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Key points

  • People in poverty are more likely to be in ‘less than good’ health (fair, poor or very poor) at all ages below 65 than people who are not in poverty. 
  • The difference in the share of those who report their health as less than good is largest for those aged 45-54 years (19 percentage points).

Poverty can affect health when financial resources are insufficient to meet basic living needs, such as adequate heating for the home, appropriate clothing or adequate nutrition.

The chart shows the proportion of people who report their health as less than good (on a scale of ‘very good’, ‘good’, ‘fair’, ‘bad’ and ‘very bad’) by age and whether they live in poverty. Poverty is defined as someone living in a household where net household income is below 60% of that year’s median, after adjusting for household size and housing costs.

The proportion of people in poverty whose health is ‘less than good’ is higher at all ages than for people who are not in poverty, revealing a clear gap:

  • At age 16–24 years, the difference is 10 percentage points. At 25–34 years, it is 15 percentage points, and the same at ages 3515 percentage points for those aged 35–44 years. The gap is 19 percentage points for people aged 45–54 years.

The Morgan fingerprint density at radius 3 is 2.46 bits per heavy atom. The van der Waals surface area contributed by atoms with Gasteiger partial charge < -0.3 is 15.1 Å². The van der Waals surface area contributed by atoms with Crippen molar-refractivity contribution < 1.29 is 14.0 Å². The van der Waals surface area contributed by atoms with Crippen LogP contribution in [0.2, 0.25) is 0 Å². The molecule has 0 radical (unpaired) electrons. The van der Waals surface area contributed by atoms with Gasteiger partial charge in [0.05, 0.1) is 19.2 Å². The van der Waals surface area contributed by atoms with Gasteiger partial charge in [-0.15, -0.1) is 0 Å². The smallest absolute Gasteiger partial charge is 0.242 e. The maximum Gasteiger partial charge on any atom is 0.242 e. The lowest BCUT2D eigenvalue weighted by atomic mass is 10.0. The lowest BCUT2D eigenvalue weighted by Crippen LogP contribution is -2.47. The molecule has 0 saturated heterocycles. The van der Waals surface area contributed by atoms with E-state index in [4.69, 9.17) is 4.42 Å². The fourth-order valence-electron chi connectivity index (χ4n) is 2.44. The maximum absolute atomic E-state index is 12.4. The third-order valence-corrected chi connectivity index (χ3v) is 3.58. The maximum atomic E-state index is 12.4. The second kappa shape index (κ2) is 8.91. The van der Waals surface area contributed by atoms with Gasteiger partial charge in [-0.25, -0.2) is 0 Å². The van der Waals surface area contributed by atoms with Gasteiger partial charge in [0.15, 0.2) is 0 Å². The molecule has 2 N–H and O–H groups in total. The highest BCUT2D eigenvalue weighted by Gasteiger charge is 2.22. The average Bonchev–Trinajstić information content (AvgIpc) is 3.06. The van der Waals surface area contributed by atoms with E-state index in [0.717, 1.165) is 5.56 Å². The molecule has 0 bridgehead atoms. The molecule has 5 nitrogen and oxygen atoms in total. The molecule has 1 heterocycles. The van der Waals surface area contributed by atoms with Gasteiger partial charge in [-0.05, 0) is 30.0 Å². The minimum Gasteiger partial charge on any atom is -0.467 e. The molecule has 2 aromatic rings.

• The gap widens until ages 55–64 years, when it starts to reduce (to 15 percentage points) as poor health increases overall. At age 65 and over, the gap is 1 percentage point,  the increased prevalence of poor health in the older population and the age band of 65 years and older spanning a wider age range. There is also a gap between people in – or not in – poverty reporting ‘very bad’ or ‘bad’ health: around 9 percentage points for people aged 45–54 years.

This gap remains even if we only look at people in work, which means the effect is not just a result of people with poor health being in poverty because their health prevents them from working.

People in poverty are more likely to be in poorer health. Poverty rates in the UK are not improving, and therefore there is a significant need and challenge to reduce poverty and the subsequent negative implications for health.

  • Poverty is defined as someone living in a household with a net household income below 60% of that year’s median.
  • Income is adjusted for household size to reflect economies of scale: for example, a household of four needs more income for the same standard of living as a household of one, but not four times as much. 
  • Housing costs are deducted from income, to reflect that people with lower incomes in particular have fewer options for meeting their housing costs, relative to their income.
  • Self-rated health is measured on a five-point scale from ‘very good’ to ‘very bad’. Other options include ‘good’, ‘fair’ and ‘bad’.

Source: Department for Work and Pensions, Households Below Average Income and the Family Resources Survey

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This is part of Evidence hub: What drives health inequalities?

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